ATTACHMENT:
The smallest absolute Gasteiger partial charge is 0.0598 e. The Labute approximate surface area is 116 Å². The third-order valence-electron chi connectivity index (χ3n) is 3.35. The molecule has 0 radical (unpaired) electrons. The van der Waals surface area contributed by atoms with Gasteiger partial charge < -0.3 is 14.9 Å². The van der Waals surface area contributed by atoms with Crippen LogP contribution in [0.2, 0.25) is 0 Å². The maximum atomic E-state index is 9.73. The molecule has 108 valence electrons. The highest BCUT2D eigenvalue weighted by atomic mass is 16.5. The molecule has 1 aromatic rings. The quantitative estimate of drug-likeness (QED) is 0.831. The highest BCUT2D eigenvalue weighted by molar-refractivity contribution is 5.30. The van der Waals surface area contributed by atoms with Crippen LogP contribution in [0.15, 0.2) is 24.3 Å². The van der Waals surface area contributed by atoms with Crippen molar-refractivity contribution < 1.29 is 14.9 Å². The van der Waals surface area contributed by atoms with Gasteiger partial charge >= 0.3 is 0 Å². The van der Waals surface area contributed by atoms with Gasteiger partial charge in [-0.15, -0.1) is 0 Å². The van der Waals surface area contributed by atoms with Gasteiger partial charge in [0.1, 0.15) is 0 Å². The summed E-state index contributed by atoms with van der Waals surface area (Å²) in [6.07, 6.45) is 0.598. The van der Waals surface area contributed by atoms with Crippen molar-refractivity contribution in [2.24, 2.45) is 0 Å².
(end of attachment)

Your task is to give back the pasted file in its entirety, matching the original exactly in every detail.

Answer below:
The smallest absolute Gasteiger partial charge is 0.0598 e. The Labute approximate surface area is 116 Å². The third-order valence-electron chi connectivity index (χ3n) is 3.35. The molecule has 0 radical (unpaired) electrons. The van der Waals surface area contributed by atoms with Gasteiger partial charge < -0.3 is 14.9 Å². The van der Waals surface area contributed by atoms with Crippen LogP contribution in [0.2, 0.25) is 0 Å². The maximum atomic E-state index is 9.73. The molecule has 108 valence electrons. The highest BCUT2D eigenvalue weighted by atomic mass is 16.5. The molecule has 1 aromatic rings. The quantitative estimate of drug-likeness (QED) is 0.831. The highest BCUT2D eigenvalue weighted by molar-refractivity contribution is 5.30. The van der Waals surface area contributed by atoms with Crippen LogP contribution in [0.15, 0.2) is 24.3 Å². The van der Waals surface area contributed by atoms with Crippen molar-refractivity contribution < 1.29 is 14.9 Å². The van der Waals surface area contributed by atoms with Gasteiger partial charge >= 0.3 is 0 Å². The van der Waals surface area contributed by atoms with Gasteiger partial charge in [-0.15, -0.1) is 0 Å². The van der Waals surface area contributed by atoms with Gasteiger partial charge in [0.1, 0.15) is 0 Å². The summed E-state index contributed by atoms with van der Waals surface area (Å²) in [6.07, 6.45) is 0.598. The van der Waals surface area contributed by atoms with Crippen molar-refractivity contribution in [2.24, 2.45) is 0 Å².